The Red Sox lost again last night and slipped a little deeper into the AL East basement. It was their 68th loss of the season — three more than they had all of last season — and with 38 games left on the year, well, there are 38 games left on the year. There’s not much else to do but hope that no one gets hurt, a few of the kids build some confidence and, I don’t know, maybe David Ortiz makes a run at 40 homers? Meanwhile, with the Sox short on excitement, it will be about three weeks until the Patriots play a meaningful game, more than a month before the Bruins even start the preseason and more than two months until the Celtics home opener.
Hello, dog days!
But this summer’s slow season feels especially slow, doesn’t it? And it’s not so much because nothing is going on right now, but more that nothing has happened yet. All summer. The Sox stunk since Opening Day. The Pats made all their noise in the winter. The Celtics rumbled this offseason but never broke through (and no, I’m not counting Evan Turner). The Bruins bowed out in the second round and haven’t been heard from since. Just in general, the summer of 2014 has been as explosive as a soggy bag of Pop Pops. What about Jon Lester? OK, that’s one pop. But not so much once he re-signs with the Sox this winter. So . . .
You know, one thing that might alter our perception of this summer is that last summer was so insane. Remember all that? If 2014 is a soggy bag of Pop Pops, 2013 was a turbo charged jet with Alfredo Aceves and Brandon Spikes manning the cockpit. It was terrifying and relentless. Very likely the craziest sports summer that Boston has ever known.
Sitting here today, it feels like years ago but honestly, it was just last year. And if you need a little refresher, here’s a quick timeline of events:
June 11: The Patriots sign Tim Tebow, local sports talk radio turns into a giant pile of audible cow poop and the Krafts bath in the profits.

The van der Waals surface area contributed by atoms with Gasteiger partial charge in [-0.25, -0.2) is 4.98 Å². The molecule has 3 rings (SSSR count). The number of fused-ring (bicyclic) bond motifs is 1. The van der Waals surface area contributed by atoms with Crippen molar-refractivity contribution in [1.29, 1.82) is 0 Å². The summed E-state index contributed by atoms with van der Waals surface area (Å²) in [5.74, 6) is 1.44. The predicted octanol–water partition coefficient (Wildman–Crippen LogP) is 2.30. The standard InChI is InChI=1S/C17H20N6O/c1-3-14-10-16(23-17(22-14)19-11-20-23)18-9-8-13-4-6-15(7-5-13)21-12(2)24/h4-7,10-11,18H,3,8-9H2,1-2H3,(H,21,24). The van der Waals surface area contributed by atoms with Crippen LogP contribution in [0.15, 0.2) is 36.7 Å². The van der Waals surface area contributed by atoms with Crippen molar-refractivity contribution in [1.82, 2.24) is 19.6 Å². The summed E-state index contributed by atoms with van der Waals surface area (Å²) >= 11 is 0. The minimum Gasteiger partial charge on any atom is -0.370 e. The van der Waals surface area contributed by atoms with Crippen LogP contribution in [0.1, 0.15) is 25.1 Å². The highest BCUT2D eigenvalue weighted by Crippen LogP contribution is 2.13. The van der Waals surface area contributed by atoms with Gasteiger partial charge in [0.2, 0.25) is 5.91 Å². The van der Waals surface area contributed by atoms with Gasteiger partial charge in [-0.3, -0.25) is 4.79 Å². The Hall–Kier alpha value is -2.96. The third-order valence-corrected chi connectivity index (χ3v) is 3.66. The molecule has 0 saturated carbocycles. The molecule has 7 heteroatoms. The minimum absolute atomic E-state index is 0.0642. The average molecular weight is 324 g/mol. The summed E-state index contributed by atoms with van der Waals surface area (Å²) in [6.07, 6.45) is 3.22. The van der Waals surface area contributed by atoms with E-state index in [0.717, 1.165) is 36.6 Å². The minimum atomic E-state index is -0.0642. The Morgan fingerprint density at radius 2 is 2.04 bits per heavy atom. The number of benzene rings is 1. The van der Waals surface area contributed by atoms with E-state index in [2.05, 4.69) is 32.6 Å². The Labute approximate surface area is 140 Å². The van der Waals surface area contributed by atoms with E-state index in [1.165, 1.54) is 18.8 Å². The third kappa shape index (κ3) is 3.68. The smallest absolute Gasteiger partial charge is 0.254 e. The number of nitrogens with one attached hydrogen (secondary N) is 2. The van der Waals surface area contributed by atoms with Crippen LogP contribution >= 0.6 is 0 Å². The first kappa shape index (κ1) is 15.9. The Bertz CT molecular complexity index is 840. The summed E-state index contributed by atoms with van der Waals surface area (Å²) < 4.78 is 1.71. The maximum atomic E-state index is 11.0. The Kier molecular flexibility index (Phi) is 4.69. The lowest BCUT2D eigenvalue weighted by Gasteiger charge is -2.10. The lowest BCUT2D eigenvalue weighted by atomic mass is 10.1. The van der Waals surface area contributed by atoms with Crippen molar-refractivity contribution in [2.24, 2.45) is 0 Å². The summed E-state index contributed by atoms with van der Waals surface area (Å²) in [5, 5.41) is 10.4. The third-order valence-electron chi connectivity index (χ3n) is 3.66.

June 25: Doc Rivers officially signs a three-year contract with the Los Angeles Clippers after weeks of nonstop speculation and rumors.
June 26: The Bruins lose the Stanley Cup in crushing fashion — allowing two goals in the final 76 seconds of Game 6.
June 27: The Celtics agree to trade Paul Pierce and Kevin Garnett to the Nets, thus ending the third longest (Pierce) and one of the most significant (Garnett) careers in franchise history.
June 28: Ho hum. Aaron Hernandez is charged with murder
July 3: The Celtics hire Brad Stevens out of nowhere.
July 4: The Bruins trade Tyler Seguin to Dallas.
July 6: The Bruins sign Jarome Iginla.
July 12: OUR PETS HEADS START FALLING OFF.
And all the while, from the beginning of June straight into September, the Red Sox were never more than a half-game out of first place or less than 10 games over .500.
And, oh right, this was all in the aftermath and lingering shadow of one of the most tragic events in this city’s history.
It was chaos. So much so that it was hard to even appreciate what the Red Sox were doing. At that point, sports weren’t even about sports. It was about murder, morality, ethics and religion. It got real. And that’s not a great look for sports media. It’s never all that productive or positive. It’s good for business, but not for anyone else.
By this time last year, most of the loudest noise (aside from Tebow) started to die down. It was the Dogs Days and the Red Sox were all that was left and Boston fell face first into one of the most memorable and uplifting championship runs we’ve ever seen. And it was beautiful. A much needed respite after months of non-stop nonsense.
This time THIS year, there’s no respite. No dog day savior. Just a last place baseball team and three weeks until Week 1 — a timid end to slow summer.
But after all that happened last year, maybe one slow summer isn’t all that bad.
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